Protesters set police cars ablaze, smashed businesses’ windows and skirmished with baton-wielding officers in streets from Atlanta to Los Angeles, as anger over George Floyd’s death spread across the country.
Authorities were bracing for more violence Saturday, with some calling in the National Guard to beef up overwhelmed forces.
In Chicago, Mayor Lori Lightfoot on Saturday said the city would support peaceful protests, but any damage or violence would not be tolerated. Police made more than 100 arrests during a downtown protest that began on Friday night and lasted into early Saturday. Lightfoot said there had been “minimal” illegal activity, which included breaking store windows.
In Minneapolis, the city where Floyd died Monday after a white police officer pressed a knee into his neck and kept it there for more than eight minutes, Minnesota Gov. Tim Walz fully mobilized the state’s National Guard and promised a massive show of force to help quell unrest that has grown increasingly destructive.
“The situation in Minneapolis is no longer in any way about the murder of George Floyd,” Walz said. “It is about attacking civil society, instilling fear and disrupting our great cities.”
On Friday alone, more than two dozen cities — from New York to Oakland, California, from Atlanta to Portland, Oregon — experienced protests, many peaceful but some of which turned violent.
Many protesters spoke of frustration that Floyd’s death was one more in a litany. It comes in the wake of the killing in Georgia of Ahmaud Arbery, who was shot after being pursued by two white men while running in their neighborhood, and in the middle of the coronavirus pandemic that has thrown millions out of work, killed more than 100,000 people in the U.S. and disproportionately affected black people.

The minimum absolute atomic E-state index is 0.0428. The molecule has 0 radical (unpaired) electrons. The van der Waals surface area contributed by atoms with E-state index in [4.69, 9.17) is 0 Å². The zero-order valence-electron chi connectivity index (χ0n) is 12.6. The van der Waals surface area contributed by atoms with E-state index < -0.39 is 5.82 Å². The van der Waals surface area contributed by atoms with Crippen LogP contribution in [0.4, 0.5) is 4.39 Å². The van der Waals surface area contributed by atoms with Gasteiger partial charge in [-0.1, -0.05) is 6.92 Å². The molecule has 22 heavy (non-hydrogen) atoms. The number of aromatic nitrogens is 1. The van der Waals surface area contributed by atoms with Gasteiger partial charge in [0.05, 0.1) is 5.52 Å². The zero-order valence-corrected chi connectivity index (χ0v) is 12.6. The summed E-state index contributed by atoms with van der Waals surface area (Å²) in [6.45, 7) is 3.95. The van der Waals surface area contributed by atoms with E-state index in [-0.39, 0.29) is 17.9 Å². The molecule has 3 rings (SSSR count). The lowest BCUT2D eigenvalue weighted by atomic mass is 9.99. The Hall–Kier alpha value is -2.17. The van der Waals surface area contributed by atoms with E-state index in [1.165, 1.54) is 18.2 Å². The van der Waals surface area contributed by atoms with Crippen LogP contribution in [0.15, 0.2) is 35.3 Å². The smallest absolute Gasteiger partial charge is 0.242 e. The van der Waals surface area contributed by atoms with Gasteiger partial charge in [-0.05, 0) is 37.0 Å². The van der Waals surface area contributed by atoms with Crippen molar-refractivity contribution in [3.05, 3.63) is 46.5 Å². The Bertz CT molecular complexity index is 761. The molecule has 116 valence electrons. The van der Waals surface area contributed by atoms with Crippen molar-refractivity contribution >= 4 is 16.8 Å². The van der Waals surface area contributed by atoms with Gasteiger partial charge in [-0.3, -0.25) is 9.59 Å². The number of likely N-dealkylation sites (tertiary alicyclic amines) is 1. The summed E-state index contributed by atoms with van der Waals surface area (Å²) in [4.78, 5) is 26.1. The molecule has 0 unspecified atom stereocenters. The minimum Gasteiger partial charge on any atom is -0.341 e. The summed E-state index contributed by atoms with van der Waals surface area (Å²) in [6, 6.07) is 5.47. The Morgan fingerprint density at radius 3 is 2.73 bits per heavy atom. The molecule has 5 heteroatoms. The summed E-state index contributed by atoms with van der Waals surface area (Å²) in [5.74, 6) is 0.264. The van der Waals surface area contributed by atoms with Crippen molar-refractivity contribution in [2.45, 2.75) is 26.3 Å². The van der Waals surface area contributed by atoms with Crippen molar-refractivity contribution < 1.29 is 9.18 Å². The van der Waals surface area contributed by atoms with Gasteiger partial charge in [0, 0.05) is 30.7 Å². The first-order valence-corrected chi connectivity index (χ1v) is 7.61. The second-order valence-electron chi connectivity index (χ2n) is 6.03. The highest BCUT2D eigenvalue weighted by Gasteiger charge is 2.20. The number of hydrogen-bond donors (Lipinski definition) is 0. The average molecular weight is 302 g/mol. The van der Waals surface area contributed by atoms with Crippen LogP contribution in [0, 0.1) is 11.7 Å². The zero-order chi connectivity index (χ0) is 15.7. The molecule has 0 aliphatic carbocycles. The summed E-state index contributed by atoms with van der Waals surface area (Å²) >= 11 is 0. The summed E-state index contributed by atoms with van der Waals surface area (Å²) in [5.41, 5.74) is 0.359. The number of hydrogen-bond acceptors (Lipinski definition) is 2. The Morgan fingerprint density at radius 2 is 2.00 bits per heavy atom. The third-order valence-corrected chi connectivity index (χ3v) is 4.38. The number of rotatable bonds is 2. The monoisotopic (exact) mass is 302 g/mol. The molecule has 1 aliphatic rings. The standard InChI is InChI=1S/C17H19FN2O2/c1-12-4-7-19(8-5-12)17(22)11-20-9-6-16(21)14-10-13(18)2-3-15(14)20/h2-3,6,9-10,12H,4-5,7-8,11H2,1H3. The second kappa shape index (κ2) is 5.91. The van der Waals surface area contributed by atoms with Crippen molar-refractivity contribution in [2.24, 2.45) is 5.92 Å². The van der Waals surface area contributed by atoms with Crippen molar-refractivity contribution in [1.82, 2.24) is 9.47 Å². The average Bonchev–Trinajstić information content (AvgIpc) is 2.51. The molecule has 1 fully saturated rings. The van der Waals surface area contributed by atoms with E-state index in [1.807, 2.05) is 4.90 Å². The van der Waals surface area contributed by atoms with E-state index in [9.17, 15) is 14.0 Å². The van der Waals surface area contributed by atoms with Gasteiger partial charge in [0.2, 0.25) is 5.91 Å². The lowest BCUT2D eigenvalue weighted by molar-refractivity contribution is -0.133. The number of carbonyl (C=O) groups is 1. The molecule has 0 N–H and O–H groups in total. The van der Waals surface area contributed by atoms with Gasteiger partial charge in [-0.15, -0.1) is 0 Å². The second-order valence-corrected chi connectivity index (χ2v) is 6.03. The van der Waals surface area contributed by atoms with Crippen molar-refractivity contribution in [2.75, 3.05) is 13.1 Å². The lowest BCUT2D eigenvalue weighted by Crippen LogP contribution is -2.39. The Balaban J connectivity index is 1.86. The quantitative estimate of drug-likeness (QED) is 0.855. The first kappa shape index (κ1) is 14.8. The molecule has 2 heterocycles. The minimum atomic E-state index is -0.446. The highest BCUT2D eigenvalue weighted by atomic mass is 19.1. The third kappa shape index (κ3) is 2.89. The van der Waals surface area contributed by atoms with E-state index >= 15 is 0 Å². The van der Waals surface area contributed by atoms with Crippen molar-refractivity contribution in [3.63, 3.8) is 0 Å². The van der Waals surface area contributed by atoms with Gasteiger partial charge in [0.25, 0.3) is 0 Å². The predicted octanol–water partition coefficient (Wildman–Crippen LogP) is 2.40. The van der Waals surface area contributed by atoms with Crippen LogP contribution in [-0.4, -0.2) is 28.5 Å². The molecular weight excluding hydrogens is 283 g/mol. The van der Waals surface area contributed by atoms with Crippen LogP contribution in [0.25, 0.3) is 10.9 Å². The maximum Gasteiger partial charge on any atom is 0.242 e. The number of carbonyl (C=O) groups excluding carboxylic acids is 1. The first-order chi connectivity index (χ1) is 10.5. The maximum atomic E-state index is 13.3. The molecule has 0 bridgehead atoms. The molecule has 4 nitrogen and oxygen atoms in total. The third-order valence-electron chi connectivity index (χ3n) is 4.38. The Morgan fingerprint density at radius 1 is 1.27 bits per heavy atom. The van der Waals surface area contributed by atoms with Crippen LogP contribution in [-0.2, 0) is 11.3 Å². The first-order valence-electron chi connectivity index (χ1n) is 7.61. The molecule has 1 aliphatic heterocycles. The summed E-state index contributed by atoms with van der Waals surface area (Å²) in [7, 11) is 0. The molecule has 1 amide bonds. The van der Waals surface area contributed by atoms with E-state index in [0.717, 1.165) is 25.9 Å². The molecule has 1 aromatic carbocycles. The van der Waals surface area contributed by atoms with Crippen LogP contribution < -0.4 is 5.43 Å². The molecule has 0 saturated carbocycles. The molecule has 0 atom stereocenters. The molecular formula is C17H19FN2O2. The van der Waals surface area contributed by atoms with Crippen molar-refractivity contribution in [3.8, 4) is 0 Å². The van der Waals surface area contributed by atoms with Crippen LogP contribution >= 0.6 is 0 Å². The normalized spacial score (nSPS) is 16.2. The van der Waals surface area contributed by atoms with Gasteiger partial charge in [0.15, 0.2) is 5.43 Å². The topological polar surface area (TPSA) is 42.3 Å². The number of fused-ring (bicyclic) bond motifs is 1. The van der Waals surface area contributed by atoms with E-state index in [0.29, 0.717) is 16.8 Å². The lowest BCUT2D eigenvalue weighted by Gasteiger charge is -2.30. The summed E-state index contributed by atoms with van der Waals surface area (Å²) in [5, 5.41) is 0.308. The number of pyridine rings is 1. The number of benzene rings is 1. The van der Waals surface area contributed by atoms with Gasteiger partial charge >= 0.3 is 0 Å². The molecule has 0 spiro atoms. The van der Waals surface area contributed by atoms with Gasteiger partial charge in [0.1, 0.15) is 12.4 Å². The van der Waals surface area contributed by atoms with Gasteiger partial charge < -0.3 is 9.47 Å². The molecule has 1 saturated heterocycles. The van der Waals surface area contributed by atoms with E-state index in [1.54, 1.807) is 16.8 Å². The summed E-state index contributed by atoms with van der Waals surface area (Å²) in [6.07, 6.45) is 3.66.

President Donald Trump did little to tamp down the anger, firing off a series of tweets ridiculing people who protested outside the White House and warning that if protesters breached the fence, “they would … have been greeted with the most vicious dogs, and most ominous weapons, I have ever seen.”
Minnesota has steadily increased the number of National Guardsmen it says it needs to contain the unrest, and has now called up 1,700. The arrest and charging of the officer who held his knee to Floyd’s neck on Friday appears to have provided little balm.
Georgia’s governor, meanwhile, declared a state of emergency early Saturday to activate the state National Guard as violence flared in Atlanta. Portland Mayor Ted Wheeler also declared an emergency and ordered a nighttime curfew for the city.
The Guard was also on standby in the District of Columbia. Some protesters tried to push through barriers set up by the U.S. Secret Service along Pennsylvania Avenue, and threw bottles and other objects at officers wearing riot gear, who responded with pepper spray.
“I just feel like he’s just one of many names that we’ve had to create hashtags and T-shirts and campaigns for and I feel like nothing has changed,” district resident Abe Neri said of Floyd. “And so that’s why I’m out here. Yeah, when you say nothing you’re taking the side of the oppressor.”
A person was killed in downtown Detroit just before midnight after someone in an SUV fired shots into a crowd of protesters near the Greektown entertainment district, police said. In Portland, Oregon, protesters broke into police headquarters and authorities said they lit a fire inside. In Virginia’s capital, a police cruiser was set on fire outside Richmond police headquarters, and a city transit spokeswoman said a bus set ablaze was “a total loss,” news outlets reported.
Georgia Gov. Brian Kemp tweeted that up to 500 members of the Guard would deploy immediately “to protect people & property in Atlanta.” He said he acted at the request of Atlanta Mayor Keisha Lance Bottoms, who earlier appealed in vain for calm.